The US has been running a trade deficit for the past 27 years. It’s a brave man who argues about it being unsustainable. In fact the US has run a trade deficit for most of its life.

    The other side of this equation is that those running a trade surplus are unable to maximize returns on investment and so have to look elsewhere where they can get a good return.

    The only real problem we have over the next few years trying to entice China to get of the fixed rate and allow its currency to float.

    However I would not be at all certain that China’s liberalization would mean an appreciation of the exchange rate. There could well be a sudden exodus of money leaving China thereby proving all the pundits wrong about the Yuan’s expected appreciation.

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  14. The low to zero tariff regime in Sweden gave them a vibrant, export-oriented economy that created the wealth to support cradle to grave welfare, if you like that sort of thing.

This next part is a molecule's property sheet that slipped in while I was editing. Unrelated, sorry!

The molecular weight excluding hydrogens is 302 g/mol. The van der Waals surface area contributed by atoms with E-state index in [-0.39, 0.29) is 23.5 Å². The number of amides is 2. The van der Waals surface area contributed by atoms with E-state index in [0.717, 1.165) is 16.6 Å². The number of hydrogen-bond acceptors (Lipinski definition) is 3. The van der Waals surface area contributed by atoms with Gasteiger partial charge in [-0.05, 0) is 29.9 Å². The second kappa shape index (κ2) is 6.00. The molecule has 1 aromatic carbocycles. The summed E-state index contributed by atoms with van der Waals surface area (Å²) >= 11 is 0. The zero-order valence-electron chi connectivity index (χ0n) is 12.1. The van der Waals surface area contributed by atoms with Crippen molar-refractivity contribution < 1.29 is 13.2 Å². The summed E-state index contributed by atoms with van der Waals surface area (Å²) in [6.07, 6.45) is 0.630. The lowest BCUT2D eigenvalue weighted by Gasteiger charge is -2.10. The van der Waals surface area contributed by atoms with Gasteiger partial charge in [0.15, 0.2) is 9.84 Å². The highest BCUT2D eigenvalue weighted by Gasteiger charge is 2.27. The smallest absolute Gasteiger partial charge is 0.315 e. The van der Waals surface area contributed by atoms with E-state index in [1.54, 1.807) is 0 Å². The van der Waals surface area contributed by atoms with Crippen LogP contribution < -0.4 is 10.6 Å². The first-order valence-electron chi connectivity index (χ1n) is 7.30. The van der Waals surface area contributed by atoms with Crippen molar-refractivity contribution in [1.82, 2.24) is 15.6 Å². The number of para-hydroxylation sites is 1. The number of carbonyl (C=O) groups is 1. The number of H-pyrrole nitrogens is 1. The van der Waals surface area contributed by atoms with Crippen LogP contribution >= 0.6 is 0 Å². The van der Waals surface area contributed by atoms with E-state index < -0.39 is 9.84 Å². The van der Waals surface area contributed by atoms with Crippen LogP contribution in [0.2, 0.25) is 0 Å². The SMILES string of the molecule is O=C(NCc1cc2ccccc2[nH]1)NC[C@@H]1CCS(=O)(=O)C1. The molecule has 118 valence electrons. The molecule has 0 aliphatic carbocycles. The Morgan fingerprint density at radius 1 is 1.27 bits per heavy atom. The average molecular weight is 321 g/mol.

Japan went into recession on account of economic irrationalism, not the reverse. People like Robert Manne thought we should have copied the “Japanese miracle” of state managed “industry policy” but they spoke on the eve of the recession and he has been less outspoken on that line lately.

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  15. JC,

    You are right that the US has had a long run of financial stability. And without such an absurd level of global interconnectivity the stability would have continued a long long time. But now the US and much of the world is entwined with China which is famously unstable. The typical end for Chinese regime creating this kind of inequality – is bloodshed. I would say it is the brave man that relies on Chinese stability for his world order… You maybe were thinking of Japan but I can assure you that China is no Japan.

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  16. You are obviously right in your speech. Free trade achieves maximum economic efficiency and overall productivity gains It does not restrict its volunteers in their free will to advance their product It keep them out from taxes and other legislation, such as tariff and non-tariff trade barriers.

    Armand Rousso